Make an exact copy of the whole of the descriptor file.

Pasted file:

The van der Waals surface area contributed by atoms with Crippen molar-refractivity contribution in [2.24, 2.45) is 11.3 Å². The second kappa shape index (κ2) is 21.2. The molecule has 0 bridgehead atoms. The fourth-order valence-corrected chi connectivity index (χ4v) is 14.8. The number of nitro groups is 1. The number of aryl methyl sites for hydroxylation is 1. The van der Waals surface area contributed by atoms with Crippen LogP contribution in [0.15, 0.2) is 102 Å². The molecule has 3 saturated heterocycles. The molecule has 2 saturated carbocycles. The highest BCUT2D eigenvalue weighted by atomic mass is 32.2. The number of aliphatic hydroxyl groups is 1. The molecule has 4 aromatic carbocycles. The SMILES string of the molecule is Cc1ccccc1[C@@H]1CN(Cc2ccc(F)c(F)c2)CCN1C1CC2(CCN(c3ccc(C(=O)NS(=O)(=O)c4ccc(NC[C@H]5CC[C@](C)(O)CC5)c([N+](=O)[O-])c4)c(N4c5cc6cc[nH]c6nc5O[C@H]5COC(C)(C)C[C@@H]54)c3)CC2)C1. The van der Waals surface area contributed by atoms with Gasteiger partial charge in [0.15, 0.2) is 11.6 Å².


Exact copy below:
The van der Waals surface area contributed by atoms with Crippen molar-refractivity contribution in [2.24, 2.45) is 11.3 Å². The second kappa shape index (κ2) is 21.2. The molecule has 0 bridgehead atoms. The fourth-order valence-corrected chi connectivity index (χ4v) is 14.8. The number of nitro groups is 1. The number of aryl methyl sites for hydroxylation is 1. The van der Waals surface area contributed by atoms with Crippen LogP contribution in [0.15, 0.2) is 102 Å². The molecule has 3 saturated heterocycles. The molecule has 2 saturated carbocycles. The highest BCUT2D eigenvalue weighted by atomic mass is 32.2. The number of aliphatic hydroxyl groups is 1. The molecule has 4 aromatic carbocycles. The SMILES string of the molecule is Cc1ccccc1[C@@H]1CN(Cc2ccc(F)c(F)c2)CCN1C1CC2(CCN(c3ccc(C(=O)NS(=O)(=O)c4ccc(NC[C@H]5CC[C@](C)(O)CC5)c([N+](=O)[O-])c4)c(N4c5cc6cc[nH]c6nc5O[C@H]5COC(C)(C)C[C@@H]54)c3)CC2)C1. The van der Waals surface area contributed by atoms with Gasteiger partial charge in [0.15, 0.2) is 11.6 Å².